Red Hill is a 2,990-foot mountain nestled in the Neversink Highlands and the Sundown Wild Forest. This 27,000-acre parcel forms the southeasterly border of the Catskill Park and acts as the Watershed divide between the Delaware and Hudson River basins.
The trail begins at the DEC Parking Lot off of Dinch Road, a dirt and gravel roadway. Yellow markers line this 1.4-mile and 850-foot hike to a picnic area and ranger station. Along the way you’ll pass through forests of sugar maples, shining pine, and ground cedar. There is a natural spring located about 250-feet off the path at about a mile in. Overall, this trail ascends at a slow rate for the first half and then follows a steep climb to the fire tower at the summit.
This peak’s fire tower stands 60-feet high and was constructed in 1921 to fill a missing link in the region’s forest fire detection network. It was the last staffed fire tower in the Catskills, and it closed in 1990. Today, it is one of five remaining fire towers in the Catskill region. (The four others are Hunter, Overlook, Tremper, and Balsam Lake.) It was set be torn down, but preservationists and forest historians campaigned to restore it and have it listed on the National Register of Historic Places. Eventually it was reopened to the public in 2000.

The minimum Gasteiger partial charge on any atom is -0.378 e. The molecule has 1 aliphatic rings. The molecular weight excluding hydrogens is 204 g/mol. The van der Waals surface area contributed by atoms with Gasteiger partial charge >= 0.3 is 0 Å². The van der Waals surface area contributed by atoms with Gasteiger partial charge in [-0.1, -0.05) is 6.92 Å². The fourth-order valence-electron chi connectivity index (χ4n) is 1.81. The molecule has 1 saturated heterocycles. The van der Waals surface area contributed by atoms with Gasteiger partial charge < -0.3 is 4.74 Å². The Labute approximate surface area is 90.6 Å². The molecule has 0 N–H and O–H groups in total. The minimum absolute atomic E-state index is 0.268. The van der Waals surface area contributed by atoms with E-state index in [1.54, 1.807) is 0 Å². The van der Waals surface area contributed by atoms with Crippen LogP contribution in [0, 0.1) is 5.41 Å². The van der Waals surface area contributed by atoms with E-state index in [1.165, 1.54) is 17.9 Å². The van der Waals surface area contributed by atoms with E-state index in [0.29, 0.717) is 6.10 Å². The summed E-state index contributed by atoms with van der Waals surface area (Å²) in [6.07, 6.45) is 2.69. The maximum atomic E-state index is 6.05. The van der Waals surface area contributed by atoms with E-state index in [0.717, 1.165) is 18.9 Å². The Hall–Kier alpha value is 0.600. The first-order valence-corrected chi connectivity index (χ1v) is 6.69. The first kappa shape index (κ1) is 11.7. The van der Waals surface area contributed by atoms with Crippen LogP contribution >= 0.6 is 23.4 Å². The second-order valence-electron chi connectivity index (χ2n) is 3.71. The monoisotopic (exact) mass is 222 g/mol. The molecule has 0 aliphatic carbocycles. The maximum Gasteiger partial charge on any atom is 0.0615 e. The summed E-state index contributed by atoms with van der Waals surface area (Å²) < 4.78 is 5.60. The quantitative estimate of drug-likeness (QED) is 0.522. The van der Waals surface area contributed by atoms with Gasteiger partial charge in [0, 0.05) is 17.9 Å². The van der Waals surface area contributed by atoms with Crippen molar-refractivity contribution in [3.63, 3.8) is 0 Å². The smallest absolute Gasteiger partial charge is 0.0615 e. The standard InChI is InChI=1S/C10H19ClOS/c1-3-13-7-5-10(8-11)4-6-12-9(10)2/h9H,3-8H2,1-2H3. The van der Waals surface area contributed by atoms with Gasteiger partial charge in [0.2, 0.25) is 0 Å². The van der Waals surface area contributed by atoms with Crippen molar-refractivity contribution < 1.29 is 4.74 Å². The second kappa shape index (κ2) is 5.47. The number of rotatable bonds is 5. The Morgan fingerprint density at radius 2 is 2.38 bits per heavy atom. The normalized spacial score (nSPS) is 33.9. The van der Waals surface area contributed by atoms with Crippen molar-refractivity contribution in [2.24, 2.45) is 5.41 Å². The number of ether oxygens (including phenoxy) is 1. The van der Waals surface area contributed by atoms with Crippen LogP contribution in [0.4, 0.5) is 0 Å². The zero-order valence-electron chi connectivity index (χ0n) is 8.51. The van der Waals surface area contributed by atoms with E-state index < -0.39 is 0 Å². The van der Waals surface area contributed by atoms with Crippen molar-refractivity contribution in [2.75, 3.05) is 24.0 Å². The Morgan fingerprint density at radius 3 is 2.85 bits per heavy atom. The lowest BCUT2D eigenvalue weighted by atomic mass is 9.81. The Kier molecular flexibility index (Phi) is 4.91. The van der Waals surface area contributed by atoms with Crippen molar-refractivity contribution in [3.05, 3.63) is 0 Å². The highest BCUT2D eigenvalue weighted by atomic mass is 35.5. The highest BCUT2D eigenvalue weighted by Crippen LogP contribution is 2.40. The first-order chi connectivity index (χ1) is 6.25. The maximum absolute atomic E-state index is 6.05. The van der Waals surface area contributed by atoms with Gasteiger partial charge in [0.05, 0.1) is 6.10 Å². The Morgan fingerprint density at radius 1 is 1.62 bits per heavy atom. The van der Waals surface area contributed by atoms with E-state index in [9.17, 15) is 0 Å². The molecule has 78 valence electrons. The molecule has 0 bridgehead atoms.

To the north you can see the Big Indian and Slide Mountain wilderness. To the south and southeast there is the Rondout Reservoir and the Shawangunks. You can even see the faint outline of Skytop Tower and the Mohonk Preserve.
This trail was constructed when the private landowner closed the vehicle road to the south. While open to the public, groups larger than 20 require a permit from the New York State Department of Environmental Conservation.
Note that the snow is not plowed after the intersection of Dinch and Rudolph roads in the winter months. Therefore, adventurers at this time of year should plan for an additional mile of trail and an approximately 325 feet of decent to the starting point kiosk.
Winter backcountry adventures can be dangerous outdoor activities that pose significant risks as conditions affecting safety (i.e. weather, snowpack stability, avalanche hazard) are constantly changing. Prior to engaging in these activities each individual should get the proper training to make safe decisions and be equipped to use avalanche safety resources and tools. Please visit our Backcountry Skiing and Avalanche Safety post to learn more.